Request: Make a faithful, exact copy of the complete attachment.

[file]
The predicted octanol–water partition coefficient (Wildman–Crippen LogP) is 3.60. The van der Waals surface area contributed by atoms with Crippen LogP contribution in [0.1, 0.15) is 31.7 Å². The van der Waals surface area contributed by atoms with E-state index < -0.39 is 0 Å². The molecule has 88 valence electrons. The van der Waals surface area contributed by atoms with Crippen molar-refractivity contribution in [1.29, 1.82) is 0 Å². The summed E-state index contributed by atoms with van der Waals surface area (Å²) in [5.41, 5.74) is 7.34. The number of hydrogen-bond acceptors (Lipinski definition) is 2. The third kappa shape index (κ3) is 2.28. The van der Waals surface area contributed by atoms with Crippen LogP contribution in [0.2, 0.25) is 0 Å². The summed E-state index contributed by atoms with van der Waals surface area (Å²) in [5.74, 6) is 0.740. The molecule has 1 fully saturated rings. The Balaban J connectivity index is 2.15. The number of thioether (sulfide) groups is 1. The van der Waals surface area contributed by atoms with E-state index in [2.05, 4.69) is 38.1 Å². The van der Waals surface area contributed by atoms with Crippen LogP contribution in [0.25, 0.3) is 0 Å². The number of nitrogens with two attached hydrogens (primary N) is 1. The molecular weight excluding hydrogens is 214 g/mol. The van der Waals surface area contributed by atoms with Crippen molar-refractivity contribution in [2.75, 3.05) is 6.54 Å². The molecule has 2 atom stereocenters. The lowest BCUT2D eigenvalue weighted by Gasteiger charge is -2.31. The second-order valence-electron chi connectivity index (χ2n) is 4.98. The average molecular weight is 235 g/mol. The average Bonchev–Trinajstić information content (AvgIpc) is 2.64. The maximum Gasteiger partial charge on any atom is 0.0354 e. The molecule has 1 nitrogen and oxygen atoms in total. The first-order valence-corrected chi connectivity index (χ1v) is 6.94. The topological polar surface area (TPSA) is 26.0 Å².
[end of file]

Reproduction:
The predicted octanol–water partition coefficient (Wildman–Crippen LogP) is 3.60. The van der Waals surface area contributed by atoms with Crippen LogP contribution in [0.1, 0.15) is 31.7 Å². The van der Waals surface area contributed by atoms with E-state index < -0.39 is 0 Å². The molecule has 88 valence electrons. The van der Waals surface area contributed by atoms with Crippen molar-refractivity contribution in [1.29, 1.82) is 0 Å². The summed E-state index contributed by atoms with van der Waals surface area (Å²) in [5.41, 5.74) is 7.34. The number of hydrogen-bond acceptors (Lipinski definition) is 2. The third kappa shape index (κ3) is 2.28. The van der Waals surface area contributed by atoms with Crippen LogP contribution in [0.2, 0.25) is 0 Å². The summed E-state index contributed by atoms with van der Waals surface area (Å²) in [5.74, 6) is 0.740. The molecule has 1 fully saturated rings. The Balaban J connectivity index is 2.15. The number of thioether (sulfide) groups is 1. The van der Waals surface area contributed by atoms with E-state index in [2.05, 4.69) is 38.1 Å². The van der Waals surface area contributed by atoms with Crippen LogP contribution in [0.25, 0.3) is 0 Å². The number of nitrogens with two attached hydrogens (primary N) is 1. The molecular weight excluding hydrogens is 214 g/mol. The van der Waals surface area contributed by atoms with Crippen molar-refractivity contribution in [2.75, 3.05) is 6.54 Å². The molecule has 2 atom stereocenters. The lowest BCUT2D eigenvalue weighted by Gasteiger charge is -2.31. The second-order valence-electron chi connectivity index (χ2n) is 4.98. The average molecular weight is 235 g/mol. The average Bonchev–Trinajstić information content (AvgIpc) is 2.64. The maximum Gasteiger partial charge on any atom is 0.0354 e. The molecule has 1 nitrogen and oxygen atoms in total. The first-order valence-corrected chi connectivity index (χ1v) is 6.94. The topological polar surface area (TPSA) is 26.0 Å².